What if it feels like too much?
AND it’s also worth asking:
What if it opens you up to something wonderful?

I’ll share how I think of it.  Continue reading

Informational Interviews for Introverts: A Cheat Sheet

Dear Val:
“I hear informational interviews are important so I can explore career and business ideas, but how does that work? Huh? What? Who do I ask? What do I say? They’ll think I’m weird…”
~from almost every introvert I talk to (at first)

Yes, asking people questions about their path is such a helpful step in finding your own path. And yet, it seems awkward, at first, for many introverts.

Informational interviews are good for when you’re exploring career ideas, business ideas, new niche ideas for your business, retirement ideas, and more. There’s so much gold in there.

I hate seeing so many people get stuck on this step. Let’s make this simple, right here and now.

There are particular concerns that I notice introverts raise about informational interviews. Do you recognize these?

  1. Won’t I be bothering the person if I ask them to speak with me?
  2. How can I find people to interview?
  3. I can’t just cold call some stranger I found online!
  4. I don’t know what to ask. I’ll be tongue-tied.
  5. I don’t know enough about the field to ask good questions. I’ll sound stupid.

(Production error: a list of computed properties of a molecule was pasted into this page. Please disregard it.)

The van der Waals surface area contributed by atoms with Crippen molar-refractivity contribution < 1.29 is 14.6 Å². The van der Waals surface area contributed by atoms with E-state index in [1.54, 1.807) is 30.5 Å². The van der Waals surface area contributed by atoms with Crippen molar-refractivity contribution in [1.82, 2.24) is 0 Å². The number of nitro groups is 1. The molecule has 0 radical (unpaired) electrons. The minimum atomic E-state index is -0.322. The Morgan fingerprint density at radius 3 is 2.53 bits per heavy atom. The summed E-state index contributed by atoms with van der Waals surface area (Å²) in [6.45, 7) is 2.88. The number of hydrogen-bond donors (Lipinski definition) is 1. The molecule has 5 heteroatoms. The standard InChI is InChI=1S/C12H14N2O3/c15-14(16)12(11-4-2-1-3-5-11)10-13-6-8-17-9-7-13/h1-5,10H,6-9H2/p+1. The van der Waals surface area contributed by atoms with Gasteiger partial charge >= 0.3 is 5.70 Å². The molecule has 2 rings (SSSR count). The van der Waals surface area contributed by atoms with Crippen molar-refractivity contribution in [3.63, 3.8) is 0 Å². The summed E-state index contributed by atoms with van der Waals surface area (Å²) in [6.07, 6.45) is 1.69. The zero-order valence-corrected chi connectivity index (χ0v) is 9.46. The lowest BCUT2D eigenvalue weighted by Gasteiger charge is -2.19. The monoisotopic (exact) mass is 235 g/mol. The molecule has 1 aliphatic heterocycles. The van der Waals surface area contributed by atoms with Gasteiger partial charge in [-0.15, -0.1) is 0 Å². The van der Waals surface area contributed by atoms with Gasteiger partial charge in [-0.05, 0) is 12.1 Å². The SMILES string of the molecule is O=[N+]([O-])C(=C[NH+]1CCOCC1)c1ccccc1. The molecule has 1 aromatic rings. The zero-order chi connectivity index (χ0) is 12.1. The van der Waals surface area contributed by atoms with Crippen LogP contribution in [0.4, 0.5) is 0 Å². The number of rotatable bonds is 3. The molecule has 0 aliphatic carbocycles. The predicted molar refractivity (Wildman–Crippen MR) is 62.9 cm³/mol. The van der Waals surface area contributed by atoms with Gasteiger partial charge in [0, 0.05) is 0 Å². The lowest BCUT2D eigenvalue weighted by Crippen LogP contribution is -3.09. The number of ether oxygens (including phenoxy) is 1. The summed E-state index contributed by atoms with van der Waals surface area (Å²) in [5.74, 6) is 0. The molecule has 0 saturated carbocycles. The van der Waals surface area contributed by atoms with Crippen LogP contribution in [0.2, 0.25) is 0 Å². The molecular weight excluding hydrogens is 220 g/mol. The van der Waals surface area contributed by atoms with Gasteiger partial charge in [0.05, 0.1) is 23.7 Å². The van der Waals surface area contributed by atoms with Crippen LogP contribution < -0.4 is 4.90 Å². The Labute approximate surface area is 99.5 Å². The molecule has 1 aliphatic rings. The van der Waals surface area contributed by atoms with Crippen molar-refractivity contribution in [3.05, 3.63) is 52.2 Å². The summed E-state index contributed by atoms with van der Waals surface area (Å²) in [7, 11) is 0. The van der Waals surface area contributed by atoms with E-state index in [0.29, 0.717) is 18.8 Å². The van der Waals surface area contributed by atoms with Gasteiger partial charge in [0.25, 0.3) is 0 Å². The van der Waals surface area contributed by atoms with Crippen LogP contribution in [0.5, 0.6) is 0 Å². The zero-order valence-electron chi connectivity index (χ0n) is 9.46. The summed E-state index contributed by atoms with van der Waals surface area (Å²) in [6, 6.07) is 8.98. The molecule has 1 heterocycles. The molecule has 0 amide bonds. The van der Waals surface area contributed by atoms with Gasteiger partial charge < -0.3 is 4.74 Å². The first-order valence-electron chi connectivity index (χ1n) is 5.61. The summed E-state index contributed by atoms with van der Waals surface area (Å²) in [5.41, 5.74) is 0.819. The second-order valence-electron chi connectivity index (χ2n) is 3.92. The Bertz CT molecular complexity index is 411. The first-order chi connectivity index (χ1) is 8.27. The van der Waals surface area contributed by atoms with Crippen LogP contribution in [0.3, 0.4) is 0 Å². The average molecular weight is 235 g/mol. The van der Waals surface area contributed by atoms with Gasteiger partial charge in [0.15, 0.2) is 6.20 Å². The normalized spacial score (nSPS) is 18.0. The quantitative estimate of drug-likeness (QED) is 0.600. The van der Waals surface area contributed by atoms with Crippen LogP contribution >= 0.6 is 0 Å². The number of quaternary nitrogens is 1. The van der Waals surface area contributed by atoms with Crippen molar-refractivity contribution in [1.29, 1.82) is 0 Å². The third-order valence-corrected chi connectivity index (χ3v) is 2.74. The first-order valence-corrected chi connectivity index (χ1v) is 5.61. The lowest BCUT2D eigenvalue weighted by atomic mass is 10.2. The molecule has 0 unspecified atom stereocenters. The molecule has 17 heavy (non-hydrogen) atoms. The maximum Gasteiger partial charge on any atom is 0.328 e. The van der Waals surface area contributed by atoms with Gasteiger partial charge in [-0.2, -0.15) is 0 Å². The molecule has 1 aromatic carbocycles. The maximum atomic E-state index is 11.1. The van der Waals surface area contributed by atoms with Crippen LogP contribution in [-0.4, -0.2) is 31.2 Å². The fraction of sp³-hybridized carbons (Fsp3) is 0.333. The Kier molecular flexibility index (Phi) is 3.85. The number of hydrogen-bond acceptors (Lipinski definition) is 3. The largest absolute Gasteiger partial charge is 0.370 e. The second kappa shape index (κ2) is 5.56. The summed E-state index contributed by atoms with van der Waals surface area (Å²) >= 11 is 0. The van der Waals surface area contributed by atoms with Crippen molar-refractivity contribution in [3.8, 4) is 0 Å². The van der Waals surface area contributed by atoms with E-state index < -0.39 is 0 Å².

6. I don’t know what I’m planning to do yet, so I’ll seem unfocused.
  7. Is it a call, a lunch invitation, what? What’s the etiquette?

First I’ll give my short answer to each of those classic concerns, then I’ll elaborate and give you some basic steps including what to ask.

Elephants showing us an informational interview

It could be as sweet and simple as this.

Continue reading

Self-employment Myths and Reality. It’s OK To Be Wobbly.

When the topic of self-employment comes up, I hear two common responses:

  1. “That’s too hard so I won’t even try.” or
  2. “I should be able to get something going within a few months, or else it’s a failure.”

Neither is grounded in reality. There’s such an odd mythology around self-employment, perhaps because people don’t talk about what goes on behind closed doors.

Here’s what I think is true about self-employment, in a nutshell.

Continue reading

A Confident Introvert Facing the Fire: What It Takes

RBG film poster - introvert hero

Click for movie info and to watch online.

I just saw the movie, RBG. It’s a must-see! You’ll get to see an example of a powerful, confident, and courageous introverted woman, Supreme Court Justice Ruth Bader Ginsburg.

I’m so inspired! It helped to restore my hope. I need that during these times. Don’t you?

RBG, as she is affectionately called by her many fans, is a good example of someone living true to herself and her values, and willing to face the heat of those who don’t want to listen to her opinions. We need this kind of role model!!

It’s not easy to be yourself in a culture that is so judgmental, and sometimes cruel. It can be easier to keep our mouths shut. But then, a deeper part of us wants more. Right?  Continue reading